John Ritenbaugh, finding a commonality in three scriptures describing our calling and sanctification, answers the questions: "Who are we?" and "How do we fit?" God has demonstrated that He loves us in a different way than He does our ne. . .
Bible students do not often consider Christ's parables to contain intrigue, but His Parable of the Wheat and the Tares has its share! Martin Collins explains this story of a sinister enemy sowing his agents among the saints.
Jesus Christ's Olivet Prophecy provides a handful of specific signs of His return, one of which seems particularly obscure. David Grabbe analyzes His saying, "Wherever the carcass is, there the eagles will be gathered together," in Matthew 24:28, explainin. . .
Joe Baity maintains that absorbing the culture of the world can damage our credibility as ambassadors of God's Kingdom. Abraham's nephew pitched his tent toward Sodom and incrementally absorbed the ways of his new home. As a 'righteous' man, he expediently. . .
John Ritenbaugh reiterates the dominant themes, including (1) Preparing to receive our inheritance (2) Learning to fear God (3) God's grace and (4) God's faithfulness. We will not be prepared to execute judgment in the Millennium unless we are experiential. . .
John Ritenbaugh asserts that Abraham is the only biblical character singled out as a type of God the Father. He is also the only one to receive the approbation "friend of God." As a result, we, as Abraham's offspring or seed, receive incredible m. . .
Christians have been called out of this world's politics, voting included. As ambassadors of Christ, we cannot participate in the politics of another country.
Martin Collins, acknowledging that people universally are curious about the future, asserts that prophecy is difficult and perplexing. Regardless of when Christ will return, we must be ready. False teachers, apostasy, and wars, as well as rumors of wars, w. . .
Richard Ritenbaugh reminds us that the two principle themes of Book One of the Psalms are the Torah, or the instruction of God, and the Messiah, or God's Anointed, set apart for a particular purpose—His Son whom He has sent to rule and judge the worl. . .
All of us—teens and adults—have felt the stress of peer-pressure in one form or another. Though the Bible does not use the term, it teaches us not to conform to our peers but to be transformed into the image of Jesus Christ.
The true church of God is an invisible, spiritual organism, of those people that have and are led by the Spirit of God, who hold fast to apostolic teaching.
John Ritenbaugh, focusing upon Lamentations 3 and 4, which show the stark contrast of a once proud people (secure in their wealth, technology, and cleverness) suffering bitter persecution and humiliation at the hands of a people considered by them to be th. . .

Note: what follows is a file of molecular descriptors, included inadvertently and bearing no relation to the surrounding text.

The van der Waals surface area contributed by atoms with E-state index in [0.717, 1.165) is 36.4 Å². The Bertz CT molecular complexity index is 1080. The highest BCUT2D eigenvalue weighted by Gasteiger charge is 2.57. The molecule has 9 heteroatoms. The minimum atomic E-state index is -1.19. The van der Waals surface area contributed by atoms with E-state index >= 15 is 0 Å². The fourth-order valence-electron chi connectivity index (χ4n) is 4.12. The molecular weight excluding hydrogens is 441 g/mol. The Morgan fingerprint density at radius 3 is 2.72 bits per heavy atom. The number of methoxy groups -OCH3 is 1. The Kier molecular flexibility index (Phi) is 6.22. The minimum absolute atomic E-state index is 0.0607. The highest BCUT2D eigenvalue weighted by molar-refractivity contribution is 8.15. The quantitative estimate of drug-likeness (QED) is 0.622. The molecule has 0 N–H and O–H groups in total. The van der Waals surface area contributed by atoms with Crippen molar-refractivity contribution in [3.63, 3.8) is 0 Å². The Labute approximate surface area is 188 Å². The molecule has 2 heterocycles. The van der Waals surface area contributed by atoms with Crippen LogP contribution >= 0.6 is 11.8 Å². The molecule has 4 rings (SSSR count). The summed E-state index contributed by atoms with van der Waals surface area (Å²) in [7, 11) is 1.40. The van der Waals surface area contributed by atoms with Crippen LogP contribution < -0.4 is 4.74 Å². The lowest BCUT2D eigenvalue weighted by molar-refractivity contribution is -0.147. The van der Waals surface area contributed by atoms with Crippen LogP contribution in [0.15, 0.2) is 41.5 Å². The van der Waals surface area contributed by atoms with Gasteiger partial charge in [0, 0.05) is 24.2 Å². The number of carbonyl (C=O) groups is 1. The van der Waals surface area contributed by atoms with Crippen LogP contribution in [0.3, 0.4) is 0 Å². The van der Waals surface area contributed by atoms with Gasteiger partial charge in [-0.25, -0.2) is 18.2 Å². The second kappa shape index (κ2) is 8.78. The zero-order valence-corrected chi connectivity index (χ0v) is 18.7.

John Ritenbaugh reveals that the valley-of-shadow imagery symbolizes the fears, frustrations, trials, and tests needed to produce character, quality fruit, and an intimate trust in the shepherd. His rod, an extension of his will and strength, serves not on. . .
John Ritenbaugh explains the context in which a tenant farmer would find a buried treasure after the original inhabitant had meticulously hid it fleeing from an invading army. Our calling resembles this parable and the Parable of the Pearl of great price; . . .
John Ritenbaugh asserts that we keep the Days of Unleavened Bread, not just as a memorial of the Passover and Exodus event, but because of what the Lord did to bring us out of sin (typified by Egypt). What God does sets everything in motion, significantly . . .
Richard Ritenbaugh observes that the self-indulgent, immoral culture of Corinth parallels today's America and the current fractured state of the church. Paul, before he gives the Corinthians a corrective message on factions and party spirit, reminds them t. . .
We all have stories of people we know or have known who experienced separation from friends and family due to their beliefs. ...
Martin Collins suggests that many singles have found dating in the church difficult, consequently turning to the world for companionship, courting dangerous consequences. Marriage is not anything to jump into compulsively or impatiently. Before commitment . . .
John Ritenbaugh reiterates the characteristics of a prophet, showing that both Moses and Aaron fulfilled this role. Jesus described John the Baptist as the greatest of all the Old Covenant prophets, distinctive by his austere dress and diet. Highly esteeme. . .